A case report is a detailed medical report of the symptoms, diagnoses, and treatment of an individual patient who presents to a healthcare professional. Case reports are an important part of evaluating the risks of psychoactive substances new to Western medicine, including possible toxicity, drug interactions, and effects on individuals with certain pre-existing conditions.
With the absence of human clinical trials, case reports have made up the bulk of clinical data on kratom. Being that those who experience manageable benefits from kratom use have no reason to see a doctor about it (and often don’t wish to share because of stigma), case reports tend to bias toward negative experiences.
A recently published review (Feldman et al., 2023) funded by the National Institute on Drug Abuse (NIDA) Intramural Research Program found kratom case reports lacking a complete and consistent picture of the patient’s kratom use. The review, “Omissions, Ambiguities, and Underuse of Causal Assessment Tools: a Systematic Review of Case Reports on Patients Who Use Kratom” appeared in Current Addiction Reports on March 2, 2023.
Summary We found considerable variation in reported information and in the thoroughness of the case reports. Reports(Feldman et al., 2023)
tended to be inadequate in full assessment of the patient’s kratom use. As kratom use continues to increase in the USA,
consistent and detailed reporting, usage of biospecimen testing and kratom product assays, consultation of experts to aid
with patient workup, usage of causality assessment tools, and acknowledgement of limitations will improve the quality of
Cells in the below table show reported (white), and unreported, incomplete, or unknown data (red, yellow, orange respectively).
Out of 52 case reports/case series reviewed, and 67 patients examined, there were only five instances where kratom products were tested. Kratom was adulterated/contaminated in three cases: hydrocodone/morphine (both in one product), phenylethylamie (a stimulant), and cadmium (a metal that can be toxic if present in high amounts). The brand of kratom was not reported in nearly all cases. The dose of kratom ingested “was not reported or unclear for 31 patients”.
Forty-two patients were screened for the presence of other drugs, and 24 were negative for non-kratom substances. In the remaining cases (over one third of patients), the presence of other substances could not be ruled out, and, as the authors note, many kratom consumers are polysubstance users.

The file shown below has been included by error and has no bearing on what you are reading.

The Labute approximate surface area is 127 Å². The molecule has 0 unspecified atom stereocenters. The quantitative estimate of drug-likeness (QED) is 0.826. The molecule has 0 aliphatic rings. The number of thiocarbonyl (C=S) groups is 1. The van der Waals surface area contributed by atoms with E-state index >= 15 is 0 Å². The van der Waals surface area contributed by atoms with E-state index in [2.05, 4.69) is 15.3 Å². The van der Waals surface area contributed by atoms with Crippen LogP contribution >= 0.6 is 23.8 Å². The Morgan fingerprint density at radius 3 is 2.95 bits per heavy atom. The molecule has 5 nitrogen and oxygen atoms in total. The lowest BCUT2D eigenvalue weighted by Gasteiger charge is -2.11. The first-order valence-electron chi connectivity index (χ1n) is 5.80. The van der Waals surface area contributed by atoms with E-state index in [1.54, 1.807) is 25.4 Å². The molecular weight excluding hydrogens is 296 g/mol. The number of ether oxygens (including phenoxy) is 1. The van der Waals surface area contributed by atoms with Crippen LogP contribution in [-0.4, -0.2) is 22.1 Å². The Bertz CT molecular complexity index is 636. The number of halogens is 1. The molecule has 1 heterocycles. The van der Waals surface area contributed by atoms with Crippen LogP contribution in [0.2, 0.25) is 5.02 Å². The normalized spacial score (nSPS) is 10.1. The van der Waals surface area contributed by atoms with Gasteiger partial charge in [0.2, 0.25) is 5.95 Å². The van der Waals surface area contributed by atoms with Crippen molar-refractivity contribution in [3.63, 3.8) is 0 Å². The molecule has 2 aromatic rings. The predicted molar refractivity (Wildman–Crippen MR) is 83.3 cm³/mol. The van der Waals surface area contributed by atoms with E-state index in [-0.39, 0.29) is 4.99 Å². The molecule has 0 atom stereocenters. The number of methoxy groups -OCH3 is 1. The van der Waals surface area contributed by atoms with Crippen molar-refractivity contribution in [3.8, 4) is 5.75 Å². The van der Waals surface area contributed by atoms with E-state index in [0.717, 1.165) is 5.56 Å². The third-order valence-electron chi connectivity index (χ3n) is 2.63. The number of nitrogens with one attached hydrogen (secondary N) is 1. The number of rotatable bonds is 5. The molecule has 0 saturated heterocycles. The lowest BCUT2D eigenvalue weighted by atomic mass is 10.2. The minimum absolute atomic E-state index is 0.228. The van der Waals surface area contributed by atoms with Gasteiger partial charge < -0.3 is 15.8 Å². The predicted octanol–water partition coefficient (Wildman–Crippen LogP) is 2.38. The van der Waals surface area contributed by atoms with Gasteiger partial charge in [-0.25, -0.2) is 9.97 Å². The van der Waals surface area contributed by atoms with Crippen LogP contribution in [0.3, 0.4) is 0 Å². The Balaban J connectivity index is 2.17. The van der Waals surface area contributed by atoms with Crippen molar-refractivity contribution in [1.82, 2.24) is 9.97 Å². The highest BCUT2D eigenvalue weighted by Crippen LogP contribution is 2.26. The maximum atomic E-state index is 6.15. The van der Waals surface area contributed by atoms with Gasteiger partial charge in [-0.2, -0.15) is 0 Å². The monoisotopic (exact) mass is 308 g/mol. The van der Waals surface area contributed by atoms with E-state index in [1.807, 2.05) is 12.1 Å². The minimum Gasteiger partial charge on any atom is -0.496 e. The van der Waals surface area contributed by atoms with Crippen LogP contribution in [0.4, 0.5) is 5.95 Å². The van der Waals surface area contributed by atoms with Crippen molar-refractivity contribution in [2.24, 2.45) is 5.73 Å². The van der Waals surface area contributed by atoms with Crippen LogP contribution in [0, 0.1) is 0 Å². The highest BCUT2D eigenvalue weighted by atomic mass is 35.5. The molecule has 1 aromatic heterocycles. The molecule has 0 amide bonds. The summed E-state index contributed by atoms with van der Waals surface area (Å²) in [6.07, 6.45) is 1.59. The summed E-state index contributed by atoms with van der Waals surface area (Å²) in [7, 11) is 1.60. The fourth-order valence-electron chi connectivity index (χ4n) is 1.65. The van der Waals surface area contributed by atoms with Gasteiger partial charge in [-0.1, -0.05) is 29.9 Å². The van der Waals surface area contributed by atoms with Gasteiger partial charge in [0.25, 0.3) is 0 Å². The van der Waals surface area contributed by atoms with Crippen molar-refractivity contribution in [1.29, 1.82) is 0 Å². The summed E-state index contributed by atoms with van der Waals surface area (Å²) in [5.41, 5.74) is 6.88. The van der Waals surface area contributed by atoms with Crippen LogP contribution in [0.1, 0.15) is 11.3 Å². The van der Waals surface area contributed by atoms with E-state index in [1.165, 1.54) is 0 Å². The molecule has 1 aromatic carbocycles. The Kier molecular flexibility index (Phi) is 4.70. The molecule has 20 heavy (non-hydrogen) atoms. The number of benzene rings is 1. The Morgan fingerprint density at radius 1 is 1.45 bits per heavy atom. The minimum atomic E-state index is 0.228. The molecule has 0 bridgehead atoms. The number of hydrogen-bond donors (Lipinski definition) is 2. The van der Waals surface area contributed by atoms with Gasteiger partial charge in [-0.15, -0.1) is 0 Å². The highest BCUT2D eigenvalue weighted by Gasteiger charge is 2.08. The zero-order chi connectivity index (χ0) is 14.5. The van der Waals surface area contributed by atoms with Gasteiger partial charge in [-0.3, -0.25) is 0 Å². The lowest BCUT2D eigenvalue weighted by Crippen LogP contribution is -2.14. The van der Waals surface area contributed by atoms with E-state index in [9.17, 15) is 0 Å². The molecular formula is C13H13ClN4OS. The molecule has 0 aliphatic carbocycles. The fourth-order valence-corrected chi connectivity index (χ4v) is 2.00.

Liver injury was reported in 24 patients, seizure in 19, kidney injury in 9, rhabdomyolysis (“the breakdown of muscle tissue that leads to the release of muscle fiber contents into the blood” – Medline) in 6, and “suspected overdose” in 6. However, according to the authors, given the variation in alkaloid profile and contamination/adulteration in kratom products, linking symptoms to a cause is difficult “when product information is absent or incomplete, as it was for nearly half of the patients described in the reports we reviewed.”
Authors also noted the lack of usage of causality-assessment tools to determine whether kratom or some other cause led to symptoms.
Causality-assessment tools are particularly useful in cases involving drug-induced liver injury, which can be difficult to diagnose and typically relies on exclusion of other conditions that could mimic the injury.. In this sample, a standardized causality-assessment tool was used in the diagnosis of only 4 patients across 4 different case reports and in only 3 out of 24 diagnoses of liver injury in patients who used kratom.(Feldman et al., 2023)
The authors concluded by urging those who read kratom case reports to consider bias, and for those who write them to include patient use histories, to screen patients and test kratom products for the presence of non-kratom substances, consult experts, use causality assessment tools, and to disclose the absence of any information.
Feldman, J.D., Schriefer, D., Smith, K.E. et al. Omissions, Ambiguities, and Underuse of Causal Assessment Tools: a Systematic Review of Case Reports on Patients Who Use Kratom. Curr Addict Rep (2023). https://doi.org/10.1007/s40429-023-00466-7
More information on kratom case reporting
- Smith, K. E., Dunn, K. E., Epstein, D. H., Feldman, J. D., Garcia-Romeu, A., Grundmann, O., Henningfield, J. E., McCurdy, C. R., Rogers, J. M., Schriefer, D., Singh, D., & Weiss, S. T. (2022). Need for clarity and context in case reports on kratom use, assessment, and intervention. Substance abuse, 43(1), 1221–1224. https://doi.org/10.1080/08897077.2022.2074608
- Swogger, M. T., Smith, K. E., Garcia-Romeu, A., Grundmann, O., Veltri, C. A., Henningfield, J. E., & Busch, L. Y. (2022). Understanding Kratom Use: A Guide for Healthcare Providers. Frontiers in pharmacology, 13, 801855. https://doi.org/10.3389/fphar.2022.801855
- Journal Club #33: Kratom Scientists Pen Letter Questioning Case Report Review https://www.kratomscience.com/podcast/journal-club-33-kratom-scientists-pen-letter-questioning-case-report-review/